Ivory Coast crisis: Gbagbo orders state cocoa control

A Baoule farmer gathers cocoa beans on November 17, 2010 in Zamblekro, a village near the city of Gagnoa Ivory Coast is the world's biggest cocoa producer

Ivory Coast's disputed President Laurent Gbagbo has ordered the government to take control of all cocoa purchases and exports.

A decree read out on state TV said the purchase from producers "will be undertaken exclusively by the state"

Alassane Ouattara, internationally recognised as president, has called for a temporary ban on exports to try to force Mr Gbagbo from power.

Ivory Coast is the world's biggest cocoa producer.

The country's industry accounts for 40% of global supplies and is currently dominated by multinational companies.

The price of cocoa has been trading at its highest levels for a year, as supplies have been strangled by recent sanctions and the near collapse of the banking system.

The UN-backed electoral commission says Mr Ouattara won presidential elections in November, but the Constitutional Council overruled it, citing rigging in the north.

Heavy shooting

Meanwhile, Mr Gbagbo has declined an invitation to attend an African Union meeting in Ethiopia on Thursday.

Analysis

In January, Ivory Coast was moving steadily towards the brink of civil war.

Today, it is already plunging headlong into the abyss.

A rash of menacing roadblocks has erupted across the city, set up by a confusing array of militias and soldiers who are steadily carving frontlines into every neighbourhood.

Parts of this once-elegant city still seem calm, but there is a twitchy and deepening sense of insecurity everywhere.

He had been invited along with Mr Ouattara to hear the AU's intended resolution to the crisis; instead he is sending the head of his party and his foreign minister - two known hardliners.

The BBC's John James in the main city of Abidjan says if the AU mission fails, it is likely to increase the chances of a return to civil war.

He says things remain calm along most of the former ceasefire line between the pro-Ouattara New Force former rebels in the north and the pro-Gbagbo army in the south.

But in the far west where the former rebels have been taking territory, movement seems aimed at securing areas around the town of Toulepleu, which was captured on Sunday.

Publicly the New Forces says their objective is to cut off access to Liberian mercenaries rather than to move on to bigger towns in the south and east.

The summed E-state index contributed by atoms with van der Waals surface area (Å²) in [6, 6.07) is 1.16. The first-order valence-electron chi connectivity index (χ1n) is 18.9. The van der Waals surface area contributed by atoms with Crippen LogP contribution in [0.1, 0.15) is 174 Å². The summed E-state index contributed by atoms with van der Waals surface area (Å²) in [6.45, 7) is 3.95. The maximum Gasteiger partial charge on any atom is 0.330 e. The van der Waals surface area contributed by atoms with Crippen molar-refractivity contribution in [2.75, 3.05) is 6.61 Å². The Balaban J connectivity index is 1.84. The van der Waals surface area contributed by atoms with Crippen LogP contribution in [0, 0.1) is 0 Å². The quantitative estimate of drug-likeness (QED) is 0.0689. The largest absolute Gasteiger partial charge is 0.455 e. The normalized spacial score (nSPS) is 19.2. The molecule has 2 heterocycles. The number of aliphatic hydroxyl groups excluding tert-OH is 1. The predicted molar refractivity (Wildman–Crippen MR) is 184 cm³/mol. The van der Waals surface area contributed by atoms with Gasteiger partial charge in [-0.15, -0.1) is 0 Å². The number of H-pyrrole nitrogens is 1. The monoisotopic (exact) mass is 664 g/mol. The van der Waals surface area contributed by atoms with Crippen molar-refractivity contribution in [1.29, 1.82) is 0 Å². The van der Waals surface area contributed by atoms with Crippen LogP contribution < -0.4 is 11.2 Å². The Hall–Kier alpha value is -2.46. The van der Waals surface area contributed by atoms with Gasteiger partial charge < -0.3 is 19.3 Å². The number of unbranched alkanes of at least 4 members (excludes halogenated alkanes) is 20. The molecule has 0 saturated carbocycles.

In Abidjan, there was heavy shooting on Tuesday in the Treichville neighbourhood after a march to commemorate six women killed during a demonstration last week by security forces.

At least three people seen as Gbagbo supporters were killed in the pro-Ouattara district of Abobo on Monday, and houses set alight.

"Among the victims were people with their throats cut," one inhabitant said.

Incredulity

Our reporter says cocoa goes right to the heart of the conflict between Mr Gbagbo and his rival Mr Ouattara.

The decree to effectively nationalise the cocoa sector is an attempt by Mr Gbagbo to get some money after Mr Ouattara's boycott call.

The move has also been met with surprise and incredulity in the trade as it is a radical shake-up, our reporter says.

The state will set a price to buy beans from farmers, rather than the situation at the moment where it fluctuates hour by hour.

Ivory Coast

map
  • World's largest cocoa producer
  • Once hailed as a model of stability, slipped into internal strife several years after death of first President Felix Houphouet-Boigny in 1993
  • An armed rebellion in 2002 split the country between rebel north and government south
  • A power-sharing government took over in 2007 with the ex-rebel leader as prime minister
  • 2010: First presidential elections in 10 years - supposed to be culmination of the peace process
  • UN says Alassane Ouattara won, Laurent Gbagbo refuses to cede power

At the same time, the state will be in charge of either exporting the cocoa beans themselves or giving licences for others to exports.

But given the financial crisis since the election, it is very difficult to see how the government will be able to implement the reforms, our correspondent says.

It is difficult to do basic things without banks; even paying salaries is now problematic, he says.

It is not known whether Mr Gbagbo's government has the money to pay the farmers immediately or the warehouses to store the cocoa beans.

The European Union, US and West African states have adopted various financial sanctions against Mr Gbagbo and his closest allies after the incumbent leader failed to step down after the polls.

Exporters have stopped registering new beans for export as a result of the sanctions, as well as due to a ban called for by Mr Ouattara and extended last month until 15 March.

According to industry regulatory data cited by Reuters news agency, almost 500,000 tonnes of cocoa beans, more than a third of the country's annual output, is sitting at Ivorian ports.

Cluff Gold Plc, a British mining firm, said on Monday it had suspended operations at its Angovia mine due to shortages of fuel and other materials, and would not reopen it until stability returns.

The United Nations says at least 365 have been killed in the crisis since November's vote, although some believe the figure could be much higher.

Around 300,000 Ivorians have fled their homes to shelter elsewhere in the country, while 72,000 have taken refugee across the border in Liberia, the UN refugee agency estimates.

Aid agency Oxfam says people fleeing the violence are in need of clean water, food and shelter and warned the crisis risks becoming another "forgotten emergency".

The long-delayed elections had been supposed to reunify the country - once the richest in West Africa - which has been divided since a 2002 civil war.

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